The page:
The Bitter Sweethearts are a lively bunch, known as well for their blistering shows as they are for their sins. Right now they’re neck-deep in a far reaching Aussie tour, leaving miles of desolation behind them wherever they tread.
With their last Sydney show on the horizon, we caught up with their boozy, lascivious frontman Liam Whelan to chat red-blooded rock, black Irish beer and losing your dacks in front of the men in blue.
Leading Australia’s heavy music renaissance are The Bitter Sweethearts, a lecherous foursome who breathes rock, sees red and bleeds Guinness.
HAPPY: What is it about Guinness that inspires you so?
LIAM: It happened organically, much like the process of fermenting and refining a perfect pint of the black stuff. My family are adamantly Irish so I grew up in a house with tricolours and pictures of St Patrick on the walls and the fridge, hearing the old stories about Fionn Mac Cumhaill and listening to the old songs about famines and drinking. Beside that, Guinness is robust, simultaneously sharp and sweet, and thoroughly intoxicating. Just like our music.
HAPPY: Why do you think Australia is seeing a return of more hard rock bands?
LIAM: I don’t think we’re seeing a return so much as people are paying attention to a pre-existing musical undercurrent. Aussie bands like Black Aces, Hell City Glamours and Black Heart Breakers have been killing it for years, and all that’s happened is we’ve made enough noise that people are forced to pay attention. Try having a mild conversation about the weather while we’re playing in the background. Real rock and roll has never been background music, and we’re a damn sight louder than any of the so-called indie softcock darlings posing with their ironic moustaches and faux vintage coats will ever be.
Aussies are an honest people and that carries over into our nation’s musical palate. Proper straightforward rock and roll is the most authentic, honest sort of music you can do: if we show up with our long hair, tight pants and Marshall amps, nobody expects Enya covers and stoner-chic hipster anthems drowned in reverb and self-awareness. They know they’re up for a bloody good time.
HAPPY: What exactly went down in Canberra? A “run-in” with the police it was called?
LIAM: Can’t go into details there unfortunately. Let’s just say some Poms got a bit too rowdy for our liking, and that we highly recommend wearing trousers if ever you get arrested. Country cops don’t take kindly to long-haired city boys wearing nothing but their jocks, no matter how hot it is.
HAPPY: How’s the tour been otherwise?
LIAM: We’ve driven well over 10,000 kilometres, broken down in the middle of nowhere and been RBT’d more times than I can count. We nearly died on the Pacific Highway when we thought it’d be a good idea to outrun one of the ‘once in a lifetime storms’ that batters the East Coast every couple of months these days. In other words, it’s been nothing short of phenomenal and we’re beyond grateful that we get to play bloody good songs for people who want to hear them all over this beautiful country.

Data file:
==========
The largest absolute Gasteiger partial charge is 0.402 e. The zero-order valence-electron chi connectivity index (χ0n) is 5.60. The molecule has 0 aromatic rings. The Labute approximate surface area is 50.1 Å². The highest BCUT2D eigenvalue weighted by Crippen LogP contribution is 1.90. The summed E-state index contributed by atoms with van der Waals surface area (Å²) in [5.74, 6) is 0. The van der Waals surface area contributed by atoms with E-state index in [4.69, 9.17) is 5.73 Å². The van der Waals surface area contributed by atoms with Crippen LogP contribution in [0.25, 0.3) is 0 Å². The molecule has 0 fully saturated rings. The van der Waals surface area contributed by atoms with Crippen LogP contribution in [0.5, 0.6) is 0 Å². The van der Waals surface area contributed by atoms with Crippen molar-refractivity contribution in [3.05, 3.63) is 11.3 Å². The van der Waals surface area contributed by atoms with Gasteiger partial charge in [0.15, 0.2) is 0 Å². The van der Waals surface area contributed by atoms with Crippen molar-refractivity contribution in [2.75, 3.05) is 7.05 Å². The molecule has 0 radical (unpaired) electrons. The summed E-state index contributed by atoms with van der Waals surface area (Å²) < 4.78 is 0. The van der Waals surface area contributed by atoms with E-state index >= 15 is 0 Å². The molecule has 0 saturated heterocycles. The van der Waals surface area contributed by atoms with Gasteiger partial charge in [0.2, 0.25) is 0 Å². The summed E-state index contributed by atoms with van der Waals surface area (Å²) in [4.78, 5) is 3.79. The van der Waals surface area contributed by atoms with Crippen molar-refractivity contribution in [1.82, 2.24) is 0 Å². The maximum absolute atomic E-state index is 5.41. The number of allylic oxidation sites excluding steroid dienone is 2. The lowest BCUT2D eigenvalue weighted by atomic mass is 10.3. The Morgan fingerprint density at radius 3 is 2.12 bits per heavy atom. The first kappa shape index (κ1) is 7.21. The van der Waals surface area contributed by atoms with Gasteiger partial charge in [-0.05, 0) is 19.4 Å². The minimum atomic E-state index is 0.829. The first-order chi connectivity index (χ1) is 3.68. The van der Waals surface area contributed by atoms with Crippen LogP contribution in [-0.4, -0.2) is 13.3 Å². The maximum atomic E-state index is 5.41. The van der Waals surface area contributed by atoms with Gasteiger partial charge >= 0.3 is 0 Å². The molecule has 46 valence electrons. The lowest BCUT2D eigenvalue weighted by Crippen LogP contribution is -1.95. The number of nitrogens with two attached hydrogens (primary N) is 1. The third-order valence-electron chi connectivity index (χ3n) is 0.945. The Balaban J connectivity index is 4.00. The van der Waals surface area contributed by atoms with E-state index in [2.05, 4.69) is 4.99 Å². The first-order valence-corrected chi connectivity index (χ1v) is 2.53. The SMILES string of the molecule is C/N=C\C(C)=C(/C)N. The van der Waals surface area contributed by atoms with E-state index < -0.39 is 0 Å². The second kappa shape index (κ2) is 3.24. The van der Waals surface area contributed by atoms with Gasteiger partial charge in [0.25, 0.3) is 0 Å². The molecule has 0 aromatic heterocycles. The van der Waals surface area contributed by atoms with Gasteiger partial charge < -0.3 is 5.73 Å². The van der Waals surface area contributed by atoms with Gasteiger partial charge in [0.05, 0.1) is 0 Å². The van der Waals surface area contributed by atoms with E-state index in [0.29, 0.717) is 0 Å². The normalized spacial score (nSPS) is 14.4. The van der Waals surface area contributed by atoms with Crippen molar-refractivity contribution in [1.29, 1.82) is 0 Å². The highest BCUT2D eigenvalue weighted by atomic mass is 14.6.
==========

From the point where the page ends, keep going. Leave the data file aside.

HAPPY: Should the Brighton Up Bar be worried or excited?
LIAM: Brighton Up have nothing to worry about! We love it there, and have been playing there since the earliest days of the band. It’s not uncommon to spot their bar staff or management wearing our tees. They’re one of the venues who really stand up for live music and rock and roll in Sydney. Besides, what reason would they have to worry? We’ll fill their bar with friendly, attractive young people who drink loads of beer and leave in an orderly fashion, and their neighbours have yet to form an association of professional whingers like those yuppies living next to the Opera House.
HAPPY: What’s the number one reason punters should head along to this gig?
LIAM: We’re on a personal mission to prove the journalists and politicians who prematurely wrote Sydney’s live music obituary wrong. Fantastic night out guaranteed: the beer flows generously, the tunes are phenomenal and I’ve grown a pretty dashing beard for the occasion. Everyone’s invited to our afterparty as long as they don’t spill my drink or say anything negative about AC/DC.
LIAM: To be honest, we just wanted to show off to our cool mates from Brisbane and Melbourne how great our Sydney live music community is. Also a plus is that both The Rared and Darcee Fox have great songs, great hair and their logos look good on a tee shirt.
HAPPY: Any other plans while you’re in Sydney?
LIAM: We’ve gone native. Drinking overpriced coffee, rolling up our jeans and bitching about the Baird government.
HAPPY: It’s been a while since you guys put anything out, any tracks you’re working on at the moment?
LIAM: We’re writing at the moment as well as road testing a lot of new material. Our rule of thumb is if the lady women start dancing and singing along to the new tune, it stays in the set. By contrast, if a ham-fisted bloke in a Sticky Fingers shirt tells us he liked a song, we cut it out then and there. There’s a song called Walk On that I’m particularly proud of, but you’ll have to come see us live to hear it for now.
HAPPY: What are you going to be doing to bring in the New Year?
LIAM: Our mates The Lockhearts aren’t doing their annual shindig this year, so I’m currently 50/50 between getting roofied at the Ivy or staying in to play Scrabble with my mum. She goes off like a frog in a sock for the triple word score.
The date The Bitter Sweethearts turn the Brighton Up Bar on it’s head is December 10. Whether or not you’re gonna be there, find out everything you need to know on the Facebook event.